Cite this asEmes Y, Aybar B (2017) Early management of the Acute Closed Lock of the Temporomandibular Joint. Int J Oral Craniofac Sci 3(1): 012-013. DOI: 10.17352/2455-4634.000025
Disc displacement without reduction (DDwoR), which is common among the temporomandibular disorders (TMD’s) may be difficult to deal with by the clinician.
The term closed lock usually refers to the condition of DDwoR and manifest itself with painful limited mouth opening , and may sometimes be difficult to differentiate from other clinical entities such as spasm of the lateral pterygoid muscle or anchored disc phenomenon , It is generally considered that intervening in the early stages of the closed lock leads to a better prognosis.
However, the term acute closed lock is still a matter of debate. Closed lock lasting less than one week is generally considered to be acute , but some researchers have extended this period up to 4 weeks . Two thirds of the patients with closed lock tend to improve over time. However, this means that one third of them don’t or even worsen over time , therefore, that the clinician has to attempt to correct this disorder as soon as possible.
The simplest and the most conservative method in the management of acute closed lock is manual unlocking. This is usually done under local anesthesia and commonly followed by the fabrication of anterior repositioning splint after the repositioning .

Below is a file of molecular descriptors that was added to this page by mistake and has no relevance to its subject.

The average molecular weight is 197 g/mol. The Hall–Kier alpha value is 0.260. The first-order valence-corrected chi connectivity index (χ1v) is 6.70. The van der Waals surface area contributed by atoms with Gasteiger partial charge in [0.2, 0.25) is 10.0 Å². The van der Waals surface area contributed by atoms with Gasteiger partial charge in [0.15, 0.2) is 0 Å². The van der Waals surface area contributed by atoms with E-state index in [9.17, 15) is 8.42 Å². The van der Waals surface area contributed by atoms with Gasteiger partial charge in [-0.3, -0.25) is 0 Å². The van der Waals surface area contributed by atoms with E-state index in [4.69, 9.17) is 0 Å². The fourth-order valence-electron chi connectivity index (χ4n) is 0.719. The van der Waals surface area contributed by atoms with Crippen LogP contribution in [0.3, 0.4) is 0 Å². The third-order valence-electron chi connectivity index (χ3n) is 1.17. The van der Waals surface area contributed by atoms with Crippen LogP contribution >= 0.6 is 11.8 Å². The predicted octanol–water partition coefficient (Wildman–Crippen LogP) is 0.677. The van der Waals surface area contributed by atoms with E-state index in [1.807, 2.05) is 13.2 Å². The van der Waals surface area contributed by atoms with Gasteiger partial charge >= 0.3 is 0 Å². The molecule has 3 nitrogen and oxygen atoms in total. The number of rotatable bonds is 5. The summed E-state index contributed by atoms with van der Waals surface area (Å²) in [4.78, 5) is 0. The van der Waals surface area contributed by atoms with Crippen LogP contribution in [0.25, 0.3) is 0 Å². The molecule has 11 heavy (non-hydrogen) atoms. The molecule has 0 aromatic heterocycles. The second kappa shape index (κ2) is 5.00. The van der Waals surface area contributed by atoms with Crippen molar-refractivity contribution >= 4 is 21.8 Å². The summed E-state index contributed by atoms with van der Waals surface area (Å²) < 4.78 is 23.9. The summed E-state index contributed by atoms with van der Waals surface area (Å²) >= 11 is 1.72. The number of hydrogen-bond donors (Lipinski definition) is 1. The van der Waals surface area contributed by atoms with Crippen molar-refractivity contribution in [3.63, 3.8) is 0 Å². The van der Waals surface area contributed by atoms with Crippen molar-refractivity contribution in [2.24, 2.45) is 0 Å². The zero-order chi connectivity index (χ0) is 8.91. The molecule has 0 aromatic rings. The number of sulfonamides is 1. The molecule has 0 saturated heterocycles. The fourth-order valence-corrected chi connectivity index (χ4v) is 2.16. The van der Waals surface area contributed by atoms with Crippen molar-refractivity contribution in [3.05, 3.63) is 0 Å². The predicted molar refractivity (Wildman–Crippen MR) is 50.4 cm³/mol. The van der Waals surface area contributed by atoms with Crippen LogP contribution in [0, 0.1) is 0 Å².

Recently, we have been able to recapture the disc in two patients who have reported a closed lock of about three weeks. The diagnosis was made clinically, in which the patients presented with an acute decrease in mouth opening accompanying a hard end feel, without any signs of infection or major trauma. Their anamneses revealed a previous temporomandibular joint (TMJ) clicking which disappeared on locking. Panoramic radiographs were taken in order to exclude major pathologies, but the patients were not referred for a Magnetic resonance imaging (MRI) because we did not want to postpone the intervention. Manipulations were done only by the anesthesia of the temporomandibular joint capsule. The mandible was held on the affected side with the thumb on the molar teeth. Then the condyle was manipulated inferiorly and anteriorly in order to recapture the anteriorly displaced disc. The mouth opening returned to its normal range and deviation on opening disappeared as the disc returned to its normal position. Due to relief in mouth opening and lack of pain, radiological confirmation of disc reposition was not required. Our clinical protocol on temporomandibular disorders requires advanced radiocraphic techniques such as MRI only when an invasive procedure is planned. One patient dropped out due to refusing to wear the anterior repositioning splint during daytime, but the other was successfully managed. The other patient is still under follow up without any relapse.
We suggest that clinicians can try to recapture the temporomandibular joint disc in relevantly “late” cases (up to 4 weeks as classified early by Yoshida et. al.) , which still can be successful in preventing the progress of DDwoR into much degenerative disorders. If the unlocking is not successful, than the clinician can go on with splints or can retry unlocking following artrocenthesis which is recommended by some authors for the management of TMJ osteoarthritis [5,6].
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